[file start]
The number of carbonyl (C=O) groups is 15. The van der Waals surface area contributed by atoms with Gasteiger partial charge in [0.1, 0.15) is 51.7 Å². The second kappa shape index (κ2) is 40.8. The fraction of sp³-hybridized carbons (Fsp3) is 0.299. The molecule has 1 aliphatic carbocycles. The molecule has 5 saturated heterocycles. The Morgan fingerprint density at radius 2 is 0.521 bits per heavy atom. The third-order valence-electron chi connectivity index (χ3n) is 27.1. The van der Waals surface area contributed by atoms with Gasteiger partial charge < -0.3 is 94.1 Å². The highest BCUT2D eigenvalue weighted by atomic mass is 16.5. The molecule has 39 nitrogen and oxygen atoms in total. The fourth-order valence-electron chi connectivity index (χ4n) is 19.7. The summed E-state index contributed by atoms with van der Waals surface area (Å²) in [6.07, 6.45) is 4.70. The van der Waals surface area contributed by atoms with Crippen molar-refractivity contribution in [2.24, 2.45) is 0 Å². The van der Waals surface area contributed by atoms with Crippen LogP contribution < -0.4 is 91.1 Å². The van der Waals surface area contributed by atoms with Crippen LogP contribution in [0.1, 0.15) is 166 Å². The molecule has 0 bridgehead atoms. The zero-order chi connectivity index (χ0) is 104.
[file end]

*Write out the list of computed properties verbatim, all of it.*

The number of carbonyl (C=O) groups is 15. The van der Waals surface area contributed by atoms with Gasteiger partial charge in [0.1, 0.15) is 51.7 Å². The second kappa shape index (κ2) is 40.8. The fraction of sp³-hybridized carbons (Fsp3) is 0.299. The molecule has 1 aliphatic carbocycles. The molecule has 5 saturated heterocycles. The Morgan fingerprint density at radius 2 is 0.521 bits per heavy atom. The third-order valence-electron chi connectivity index (χ3n) is 27.1. The van der Waals surface area contributed by atoms with Gasteiger partial charge < -0.3 is 94.1 Å². The highest BCUT2D eigenvalue weighted by atomic mass is 16.5. The molecule has 39 nitrogen and oxygen atoms in total. The fourth-order valence-electron chi connectivity index (χ4n) is 19.7. The summed E-state index contributed by atoms with van der Waals surface area (Å²) in [6.07, 6.45) is 4.70. The van der Waals surface area contributed by atoms with Crippen molar-refractivity contribution in [2.24, 2.45) is 0 Å². The van der Waals surface area contributed by atoms with Crippen LogP contribution < -0.4 is 91.1 Å². The van der Waals surface area contributed by atoms with Crippen LogP contribution in [0.1, 0.15) is 166 Å². The molecule has 0 bridgehead atoms. The zero-order chi connectivity index (χ0) is 104.